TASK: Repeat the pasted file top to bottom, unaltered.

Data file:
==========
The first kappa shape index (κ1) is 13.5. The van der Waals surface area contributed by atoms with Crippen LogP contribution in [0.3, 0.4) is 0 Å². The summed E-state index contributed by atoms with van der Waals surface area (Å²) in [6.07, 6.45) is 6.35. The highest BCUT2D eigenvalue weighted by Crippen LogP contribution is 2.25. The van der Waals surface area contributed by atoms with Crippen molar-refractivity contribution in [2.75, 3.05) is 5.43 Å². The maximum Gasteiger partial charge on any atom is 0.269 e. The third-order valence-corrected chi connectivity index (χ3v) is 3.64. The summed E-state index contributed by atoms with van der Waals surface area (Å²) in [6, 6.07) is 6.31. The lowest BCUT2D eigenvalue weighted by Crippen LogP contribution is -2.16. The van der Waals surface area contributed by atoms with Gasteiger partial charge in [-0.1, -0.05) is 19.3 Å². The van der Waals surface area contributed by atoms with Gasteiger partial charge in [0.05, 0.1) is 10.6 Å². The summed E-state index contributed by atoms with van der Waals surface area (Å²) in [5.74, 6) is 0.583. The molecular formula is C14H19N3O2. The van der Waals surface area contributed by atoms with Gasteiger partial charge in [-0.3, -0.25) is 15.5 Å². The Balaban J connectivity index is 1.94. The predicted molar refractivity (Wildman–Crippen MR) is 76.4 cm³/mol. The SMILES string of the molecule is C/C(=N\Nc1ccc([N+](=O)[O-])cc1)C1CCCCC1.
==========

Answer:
The first kappa shape index (κ1) is 13.5. The van der Waals surface area contributed by atoms with Crippen LogP contribution in [0.3, 0.4) is 0 Å². The summed E-state index contributed by atoms with van der Waals surface area (Å²) in [6.07, 6.45) is 6.35. The highest BCUT2D eigenvalue weighted by Crippen LogP contribution is 2.25. The van der Waals surface area contributed by atoms with Crippen molar-refractivity contribution in [2.75, 3.05) is 5.43 Å². The maximum Gasteiger partial charge on any atom is 0.269 e. The third-order valence-corrected chi connectivity index (χ3v) is 3.64. The summed E-state index contributed by atoms with van der Waals surface area (Å²) in [6, 6.07) is 6.31. The lowest BCUT2D eigenvalue weighted by Crippen LogP contribution is -2.16. The van der Waals surface area contributed by atoms with Gasteiger partial charge in [-0.1, -0.05) is 19.3 Å². The van der Waals surface area contributed by atoms with Gasteiger partial charge in [0.05, 0.1) is 10.6 Å². The summed E-state index contributed by atoms with van der Waals surface area (Å²) in [5.74, 6) is 0.583. The molecular formula is C14H19N3O2. The van der Waals surface area contributed by atoms with Gasteiger partial charge in [-0.3, -0.25) is 15.5 Å². The Balaban J connectivity index is 1.94. The predicted molar refractivity (Wildman–Crippen MR) is 76.4 cm³/mol. The SMILES string of the molecule is C/C(=N\Nc1ccc([N+](=O)[O-])cc1)C1CCCCC1.